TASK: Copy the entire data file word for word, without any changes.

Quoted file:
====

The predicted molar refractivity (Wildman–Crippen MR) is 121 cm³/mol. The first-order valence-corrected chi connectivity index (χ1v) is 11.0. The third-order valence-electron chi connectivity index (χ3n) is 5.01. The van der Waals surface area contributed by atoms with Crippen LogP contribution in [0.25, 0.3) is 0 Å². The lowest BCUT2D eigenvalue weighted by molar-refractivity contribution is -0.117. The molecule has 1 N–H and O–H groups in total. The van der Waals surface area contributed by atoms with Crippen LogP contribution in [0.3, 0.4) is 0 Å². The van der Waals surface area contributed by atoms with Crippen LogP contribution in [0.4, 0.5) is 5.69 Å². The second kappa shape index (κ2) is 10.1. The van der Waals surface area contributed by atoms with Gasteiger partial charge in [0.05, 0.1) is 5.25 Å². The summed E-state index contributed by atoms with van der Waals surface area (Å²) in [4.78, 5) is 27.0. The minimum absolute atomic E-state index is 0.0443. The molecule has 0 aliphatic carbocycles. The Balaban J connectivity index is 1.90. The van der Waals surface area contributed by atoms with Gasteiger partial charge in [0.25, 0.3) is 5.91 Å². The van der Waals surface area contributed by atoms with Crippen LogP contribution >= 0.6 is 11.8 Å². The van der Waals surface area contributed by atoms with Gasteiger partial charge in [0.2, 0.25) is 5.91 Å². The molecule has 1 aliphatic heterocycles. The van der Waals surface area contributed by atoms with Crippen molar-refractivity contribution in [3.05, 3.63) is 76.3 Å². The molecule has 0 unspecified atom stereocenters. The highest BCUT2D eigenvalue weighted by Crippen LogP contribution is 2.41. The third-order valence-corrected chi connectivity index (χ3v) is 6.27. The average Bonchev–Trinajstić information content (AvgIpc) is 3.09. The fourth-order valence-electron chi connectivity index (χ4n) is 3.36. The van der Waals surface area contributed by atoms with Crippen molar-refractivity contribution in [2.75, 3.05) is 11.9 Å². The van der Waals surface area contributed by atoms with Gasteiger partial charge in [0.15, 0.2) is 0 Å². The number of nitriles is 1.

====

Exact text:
The predicted molar refractivity (Wildman–Crippen MR) is 121 cm³/mol. The first-order valence-corrected chi connectivity index (χ1v) is 11.0. The third-order valence-electron chi connectivity index (χ3n) is 5.01. The van der Waals surface area contributed by atoms with Crippen LogP contribution in [0.25, 0.3) is 0 Å². The lowest BCUT2D eigenvalue weighted by molar-refractivity contribution is -0.117. The molecule has 1 N–H and O–H groups in total. The van der Waals surface area contributed by atoms with Crippen LogP contribution in [0.3, 0.4) is 0 Å². The van der Waals surface area contributed by atoms with Crippen LogP contribution in [0.4, 0.5) is 5.69 Å². The second kappa shape index (κ2) is 10.1. The van der Waals surface area contributed by atoms with Gasteiger partial charge in [0.05, 0.1) is 5.25 Å². The summed E-state index contributed by atoms with van der Waals surface area (Å²) in [4.78, 5) is 27.0. The minimum absolute atomic E-state index is 0.0443. The molecule has 0 aliphatic carbocycles. The Balaban J connectivity index is 1.90. The van der Waals surface area contributed by atoms with Gasteiger partial charge in [0.25, 0.3) is 5.91 Å². The van der Waals surface area contributed by atoms with Crippen LogP contribution >= 0.6 is 11.8 Å². The van der Waals surface area contributed by atoms with Gasteiger partial charge in [0.2, 0.25) is 5.91 Å². The molecule has 1 aliphatic heterocycles. The van der Waals surface area contributed by atoms with Crippen molar-refractivity contribution in [3.05, 3.63) is 76.3 Å². The molecule has 0 unspecified atom stereocenters. The highest BCUT2D eigenvalue weighted by Crippen LogP contribution is 2.41. The third-order valence-corrected chi connectivity index (χ3v) is 6.27. The average Bonchev–Trinajstić information content (AvgIpc) is 3.09. The fourth-order valence-electron chi connectivity index (χ4n) is 3.36. The van der Waals surface area contributed by atoms with Crippen molar-refractivity contribution in [2.75, 3.05) is 11.9 Å². The van der Waals surface area contributed by atoms with Gasteiger partial charge in [0.15, 0.2) is 0 Å². The number of nitriles is 1.